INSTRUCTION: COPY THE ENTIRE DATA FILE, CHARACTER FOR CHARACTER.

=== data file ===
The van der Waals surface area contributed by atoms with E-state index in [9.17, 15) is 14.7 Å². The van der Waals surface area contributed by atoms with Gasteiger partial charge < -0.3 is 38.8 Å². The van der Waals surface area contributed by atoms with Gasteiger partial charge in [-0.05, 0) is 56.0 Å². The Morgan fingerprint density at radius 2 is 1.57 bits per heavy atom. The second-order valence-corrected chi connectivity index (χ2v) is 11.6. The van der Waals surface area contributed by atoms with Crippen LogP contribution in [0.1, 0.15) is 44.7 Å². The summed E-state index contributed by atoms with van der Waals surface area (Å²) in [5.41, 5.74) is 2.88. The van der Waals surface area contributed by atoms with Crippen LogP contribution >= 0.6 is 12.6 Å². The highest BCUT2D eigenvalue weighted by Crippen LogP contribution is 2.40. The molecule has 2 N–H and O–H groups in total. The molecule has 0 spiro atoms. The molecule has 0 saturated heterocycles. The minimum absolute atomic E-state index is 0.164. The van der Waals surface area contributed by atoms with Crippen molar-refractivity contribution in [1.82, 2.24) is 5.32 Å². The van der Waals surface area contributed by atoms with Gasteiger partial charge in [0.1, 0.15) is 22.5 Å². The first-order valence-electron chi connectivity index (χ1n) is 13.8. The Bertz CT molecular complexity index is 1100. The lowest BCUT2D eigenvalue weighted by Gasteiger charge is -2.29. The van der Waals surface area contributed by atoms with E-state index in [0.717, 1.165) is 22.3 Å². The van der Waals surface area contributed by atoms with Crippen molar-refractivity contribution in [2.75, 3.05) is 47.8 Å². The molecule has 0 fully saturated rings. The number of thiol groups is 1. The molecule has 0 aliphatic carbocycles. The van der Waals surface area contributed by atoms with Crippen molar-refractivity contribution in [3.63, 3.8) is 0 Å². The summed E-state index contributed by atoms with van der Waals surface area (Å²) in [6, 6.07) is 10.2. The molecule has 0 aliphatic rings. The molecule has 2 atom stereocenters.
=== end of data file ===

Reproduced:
The van der Waals surface area contributed by atoms with E-state index in [9.17, 15) is 14.7 Å². The van der Waals surface area contributed by atoms with Gasteiger partial charge < -0.3 is 38.8 Å². The van der Waals surface area contributed by atoms with Gasteiger partial charge in [-0.05, 0) is 56.0 Å². The Morgan fingerprint density at radius 2 is 1.57 bits per heavy atom. The second-order valence-corrected chi connectivity index (χ2v) is 11.6. The van der Waals surface area contributed by atoms with Crippen LogP contribution in [0.1, 0.15) is 44.7 Å². The summed E-state index contributed by atoms with van der Waals surface area (Å²) in [5.41, 5.74) is 2.88. The van der Waals surface area contributed by atoms with Crippen LogP contribution >= 0.6 is 12.6 Å². The highest BCUT2D eigenvalue weighted by Crippen LogP contribution is 2.40. The molecule has 2 N–H and O–H groups in total. The molecule has 0 spiro atoms. The molecule has 0 saturated heterocycles. The minimum absolute atomic E-state index is 0.164. The van der Waals surface area contributed by atoms with Crippen molar-refractivity contribution in [1.82, 2.24) is 5.32 Å². The van der Waals surface area contributed by atoms with Gasteiger partial charge in [0.1, 0.15) is 22.5 Å². The first-order valence-electron chi connectivity index (χ1n) is 13.8. The Bertz CT molecular complexity index is 1100. The lowest BCUT2D eigenvalue weighted by Gasteiger charge is -2.29. The van der Waals surface area contributed by atoms with E-state index in [0.717, 1.165) is 22.3 Å². The van der Waals surface area contributed by atoms with Crippen molar-refractivity contribution in [2.75, 3.05) is 47.8 Å². The molecule has 0 fully saturated rings. The number of thiol groups is 1. The molecule has 0 aliphatic carbocycles. The van der Waals surface area contributed by atoms with Crippen molar-refractivity contribution in [3.63, 3.8) is 0 Å². The summed E-state index contributed by atoms with van der Waals surface area (Å²) in [6, 6.07) is 10.2. The molecule has 0 aliphatic rings. The molecule has 2 atom stereocenters.